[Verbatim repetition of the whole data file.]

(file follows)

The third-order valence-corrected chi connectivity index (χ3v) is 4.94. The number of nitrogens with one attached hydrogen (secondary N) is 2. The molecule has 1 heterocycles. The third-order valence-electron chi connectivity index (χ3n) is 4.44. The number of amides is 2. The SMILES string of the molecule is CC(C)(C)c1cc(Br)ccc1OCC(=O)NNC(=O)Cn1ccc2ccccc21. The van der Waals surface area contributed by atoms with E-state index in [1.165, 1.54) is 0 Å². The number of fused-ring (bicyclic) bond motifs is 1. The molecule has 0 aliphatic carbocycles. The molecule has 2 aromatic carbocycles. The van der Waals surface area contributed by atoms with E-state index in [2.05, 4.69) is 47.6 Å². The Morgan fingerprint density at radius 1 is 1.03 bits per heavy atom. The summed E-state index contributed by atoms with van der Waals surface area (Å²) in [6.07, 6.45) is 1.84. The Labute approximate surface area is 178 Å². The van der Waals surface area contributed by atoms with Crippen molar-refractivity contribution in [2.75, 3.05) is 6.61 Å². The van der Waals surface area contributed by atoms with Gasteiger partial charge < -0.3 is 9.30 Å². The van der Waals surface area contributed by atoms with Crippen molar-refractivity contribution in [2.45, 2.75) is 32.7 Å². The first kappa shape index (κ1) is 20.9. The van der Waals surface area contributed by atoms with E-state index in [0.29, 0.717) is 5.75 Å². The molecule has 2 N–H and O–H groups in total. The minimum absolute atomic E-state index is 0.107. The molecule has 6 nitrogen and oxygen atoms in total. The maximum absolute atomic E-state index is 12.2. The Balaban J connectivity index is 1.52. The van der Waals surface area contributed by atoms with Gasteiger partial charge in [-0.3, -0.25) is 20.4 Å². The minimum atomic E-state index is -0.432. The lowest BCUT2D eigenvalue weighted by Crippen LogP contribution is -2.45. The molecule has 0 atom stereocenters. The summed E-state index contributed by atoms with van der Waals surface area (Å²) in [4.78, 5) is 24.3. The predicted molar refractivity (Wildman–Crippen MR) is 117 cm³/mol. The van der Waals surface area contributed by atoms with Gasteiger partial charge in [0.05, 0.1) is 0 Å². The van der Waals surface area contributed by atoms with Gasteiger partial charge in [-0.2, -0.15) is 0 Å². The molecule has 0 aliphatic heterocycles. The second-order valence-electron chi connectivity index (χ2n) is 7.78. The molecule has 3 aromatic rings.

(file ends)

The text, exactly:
The third-order valence-corrected chi connectivity index (χ3v) is 4.94. The number of nitrogens with one attached hydrogen (secondary N) is 2. The molecule has 1 heterocycles. The third-order valence-electron chi connectivity index (χ3n) is 4.44. The number of amides is 2. The SMILES string of the molecule is CC(C)(C)c1cc(Br)ccc1OCC(=O)NNC(=O)Cn1ccc2ccccc21. The van der Waals surface area contributed by atoms with E-state index in [1.165, 1.54) is 0 Å². The number of fused-ring (bicyclic) bond motifs is 1. The molecule has 0 aliphatic carbocycles. The molecule has 2 aromatic carbocycles. The van der Waals surface area contributed by atoms with E-state index in [2.05, 4.69) is 47.6 Å². The Morgan fingerprint density at radius 1 is 1.03 bits per heavy atom. The summed E-state index contributed by atoms with van der Waals surface area (Å²) in [6.07, 6.45) is 1.84. The Labute approximate surface area is 178 Å². The van der Waals surface area contributed by atoms with Crippen molar-refractivity contribution in [2.75, 3.05) is 6.61 Å². The van der Waals surface area contributed by atoms with Gasteiger partial charge < -0.3 is 9.30 Å². The van der Waals surface area contributed by atoms with Crippen molar-refractivity contribution in [2.45, 2.75) is 32.7 Å². The first kappa shape index (κ1) is 20.9. The van der Waals surface area contributed by atoms with E-state index in [0.29, 0.717) is 5.75 Å². The molecule has 2 N–H and O–H groups in total. The minimum absolute atomic E-state index is 0.107. The molecule has 6 nitrogen and oxygen atoms in total. The maximum absolute atomic E-state index is 12.2. The Balaban J connectivity index is 1.52. The van der Waals surface area contributed by atoms with Gasteiger partial charge in [-0.3, -0.25) is 20.4 Å². The minimum atomic E-state index is -0.432. The lowest BCUT2D eigenvalue weighted by Crippen LogP contribution is -2.45. The molecule has 0 atom stereocenters. The summed E-state index contributed by atoms with van der Waals surface area (Å²) in [4.78, 5) is 24.3. The predicted molar refractivity (Wildman–Crippen MR) is 117 cm³/mol. The van der Waals surface area contributed by atoms with Gasteiger partial charge in [0.05, 0.1) is 0 Å². The van der Waals surface area contributed by atoms with Gasteiger partial charge in [-0.2, -0.15) is 0 Å². The molecule has 0 aliphatic heterocycles. The second-order valence-electron chi connectivity index (χ2n) is 7.78. The molecule has 3 aromatic rings.